Bassett focuses on the army and its role in Habsburg diplomacy and foreign policy. And yet for most of the period covered by this book the main role of the Imperial Austrian Army was essentially to maintain domestic order during peacetime, especially the suppression of domestic rebellions and peasant uprisings. This focus on foreign policy is especially clear in Bassett’s analysis of the revolutions of 1848. More attention is given to German and Italian affairs than the suppression of the revolution in Hungary, for example. During the dualist era, the regular army and, later on, the Landwehr or honved units played a key role in maintaining order during elections and suppressing internal dissent. Understandably the role of the military in the Habsburg monarchy’s domestic politics would be another topic in an already long book, but it would have been nice to see the issue raised or at least addressed more thoroughly in the chapter on 1848.
Bassett’s book arrives with the centenary of the First World War. It, along with a raft of books about the Imperial Austrian Army, has been published with an eye toward reaching an audience outside academia. Two notable examples include Geoffry Wawro’s A Mad Catastrophe: The Outbreak of World War I and the Collapse of the Habsburg Empire (2014) and Alexander Watson’s Ring of Steel: Germany and Austria-Hungary in World War I (2014). Bassett is certainly in dialogue with Wawro and what he calls the liberal English school of R. W. Seton-Watson and A. J. P. Taylor. Wawro is very much of the opinion that the Habsburg monarchy was already in a state of crisis before the war started and argues that the incompetence of the army in 1914-15 doomed it to destruction. Seton-Watson’s scope is larger and takes into account the actions of both the Habsburg monarchy and its partner imperial Germany. His study of both military and home front efforts by the two central powers suggests that the Habsburg military and civilian mobilization was more successful than critics gave it credit for, even though it was not enough to save the dynasty.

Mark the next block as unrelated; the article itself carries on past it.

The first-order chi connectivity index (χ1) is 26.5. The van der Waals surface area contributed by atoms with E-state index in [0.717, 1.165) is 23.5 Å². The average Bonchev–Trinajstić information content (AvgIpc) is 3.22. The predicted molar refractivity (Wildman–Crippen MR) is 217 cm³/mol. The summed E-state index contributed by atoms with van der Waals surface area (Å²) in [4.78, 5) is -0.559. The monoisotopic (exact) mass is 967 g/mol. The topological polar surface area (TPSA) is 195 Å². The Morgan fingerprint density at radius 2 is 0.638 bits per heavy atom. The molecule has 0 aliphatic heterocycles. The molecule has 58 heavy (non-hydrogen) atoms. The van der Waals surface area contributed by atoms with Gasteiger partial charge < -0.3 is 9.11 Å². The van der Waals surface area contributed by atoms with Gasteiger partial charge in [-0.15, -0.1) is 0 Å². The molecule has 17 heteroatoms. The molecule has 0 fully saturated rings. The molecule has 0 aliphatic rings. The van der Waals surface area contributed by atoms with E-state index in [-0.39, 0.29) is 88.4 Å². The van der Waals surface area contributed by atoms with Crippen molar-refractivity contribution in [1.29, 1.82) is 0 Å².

At its best, For God and Kaiser provides readers with a handy summary of diverse campaigns, battles, and events. Bassett has written a readable narrative with compelling descriptions of some significant as well as minor battles and campaigns. This is good narrative history and its comprehensive nature makes it an interesting introduction to students or a general audience without much knowledge of the Habsburg monarchy. Another point in Bassett’s favor is that he aims to situate this campaign history in the context of the larger debates about the Dual Monarchy of Austria-Hungary and its viability in the early twentieth century.
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Matthew Lungerhausen. Review of Bassett, Richard, For God and Kaiser: The Imperial Austrian Army, 1619-1918.